Did you know that the largest collection of gold objects ever discovered in Europe was made in County Clare in the 19th century?
A hoard of elaborate gold ornaments was discovered by workmen engaged in building the railway line from Limerick to Ennis near Newmarket-on-Fergus in March of 1854.
The discovery was described at the time as “one of the most sensational in Irish archaeology.”
The discovery was made when a number of labourers digging near the railway bridge in Mooghane North undermined a box made of rough stones which contained a mass of gold ornament – armlets with cup-ends, thin gorgets, many circular fibulae, large bracelets with cup – shaped hollowed ends, a gold crown with ten points, a gold ring, and a splendid crescent collar of sheet gold and some ingots of gold of the purest description.
A later study of these objects show that they all belong to the latter period of the Bronze Age and all appear to have been personal ornaments. Unfortunately following the excitement and the scramble resulting from such a discovery many of the objects were sold for trifling sums and many more were melted down for the value of the metal. If the Clare find had been preserved in its entirety it would have proved to be the largest collection of gold objects ever discovered in Europe. Casts were made of several objects and these have been preserved in the Royal Irish Academy.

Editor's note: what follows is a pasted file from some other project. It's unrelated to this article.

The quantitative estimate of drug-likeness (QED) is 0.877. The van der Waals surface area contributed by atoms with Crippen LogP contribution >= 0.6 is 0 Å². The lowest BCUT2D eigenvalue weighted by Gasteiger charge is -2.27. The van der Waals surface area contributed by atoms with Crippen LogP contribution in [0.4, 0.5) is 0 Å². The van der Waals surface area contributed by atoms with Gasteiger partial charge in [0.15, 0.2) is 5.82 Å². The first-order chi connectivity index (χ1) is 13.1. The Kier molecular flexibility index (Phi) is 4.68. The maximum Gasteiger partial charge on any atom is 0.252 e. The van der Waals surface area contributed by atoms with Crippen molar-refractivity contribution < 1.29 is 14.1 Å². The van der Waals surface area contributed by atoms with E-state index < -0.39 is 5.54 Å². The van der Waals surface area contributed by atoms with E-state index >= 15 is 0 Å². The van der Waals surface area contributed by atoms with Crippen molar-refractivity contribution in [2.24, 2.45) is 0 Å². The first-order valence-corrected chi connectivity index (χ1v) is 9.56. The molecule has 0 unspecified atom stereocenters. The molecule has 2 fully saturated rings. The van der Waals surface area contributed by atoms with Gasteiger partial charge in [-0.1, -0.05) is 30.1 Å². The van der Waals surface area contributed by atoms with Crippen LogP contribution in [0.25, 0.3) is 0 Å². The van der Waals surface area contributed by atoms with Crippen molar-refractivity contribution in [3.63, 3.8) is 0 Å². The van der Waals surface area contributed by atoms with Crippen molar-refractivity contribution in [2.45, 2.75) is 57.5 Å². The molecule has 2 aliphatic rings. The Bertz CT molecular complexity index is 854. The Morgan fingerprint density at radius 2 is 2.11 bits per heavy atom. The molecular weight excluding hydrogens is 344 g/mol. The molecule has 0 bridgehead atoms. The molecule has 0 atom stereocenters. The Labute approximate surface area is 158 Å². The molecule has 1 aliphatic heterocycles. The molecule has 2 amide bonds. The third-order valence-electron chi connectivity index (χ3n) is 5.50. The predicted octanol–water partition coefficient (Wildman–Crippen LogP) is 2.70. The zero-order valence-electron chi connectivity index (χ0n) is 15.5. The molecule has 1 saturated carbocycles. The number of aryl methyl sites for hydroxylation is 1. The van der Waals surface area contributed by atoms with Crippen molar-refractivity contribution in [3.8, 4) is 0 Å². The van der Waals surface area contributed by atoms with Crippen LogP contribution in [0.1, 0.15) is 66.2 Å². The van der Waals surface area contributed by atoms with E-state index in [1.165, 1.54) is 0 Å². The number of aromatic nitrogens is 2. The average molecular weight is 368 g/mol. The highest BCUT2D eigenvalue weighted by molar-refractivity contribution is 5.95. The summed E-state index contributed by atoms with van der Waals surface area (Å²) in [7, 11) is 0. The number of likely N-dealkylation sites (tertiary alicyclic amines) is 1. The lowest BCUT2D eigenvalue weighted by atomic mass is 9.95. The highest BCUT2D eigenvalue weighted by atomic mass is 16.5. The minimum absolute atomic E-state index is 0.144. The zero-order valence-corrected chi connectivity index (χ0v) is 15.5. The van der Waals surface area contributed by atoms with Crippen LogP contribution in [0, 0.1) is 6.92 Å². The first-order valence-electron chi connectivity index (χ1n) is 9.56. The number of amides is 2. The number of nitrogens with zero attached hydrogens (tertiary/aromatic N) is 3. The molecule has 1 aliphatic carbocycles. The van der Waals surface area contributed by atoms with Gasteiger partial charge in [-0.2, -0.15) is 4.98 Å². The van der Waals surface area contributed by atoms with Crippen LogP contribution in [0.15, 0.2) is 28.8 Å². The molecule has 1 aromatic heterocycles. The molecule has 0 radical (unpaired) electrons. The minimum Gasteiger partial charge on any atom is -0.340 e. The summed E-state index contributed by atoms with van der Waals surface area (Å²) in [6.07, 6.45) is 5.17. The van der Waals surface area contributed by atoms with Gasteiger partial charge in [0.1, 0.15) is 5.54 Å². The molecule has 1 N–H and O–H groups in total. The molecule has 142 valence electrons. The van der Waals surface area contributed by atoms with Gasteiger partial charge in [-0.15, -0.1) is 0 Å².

Mooghane is the most extensive hillfort in the county, with several acres of ground encompassed within its treble walls. It is located about 1.5 miles east of Newmarket and adjacent to the parklands on the Dromoland Castle estate.
The Mooghane (Mooghaun) hoard, c.800BC is on display at the National Museum of Ireland – Archaeology, Kildare Street, Dublin 2.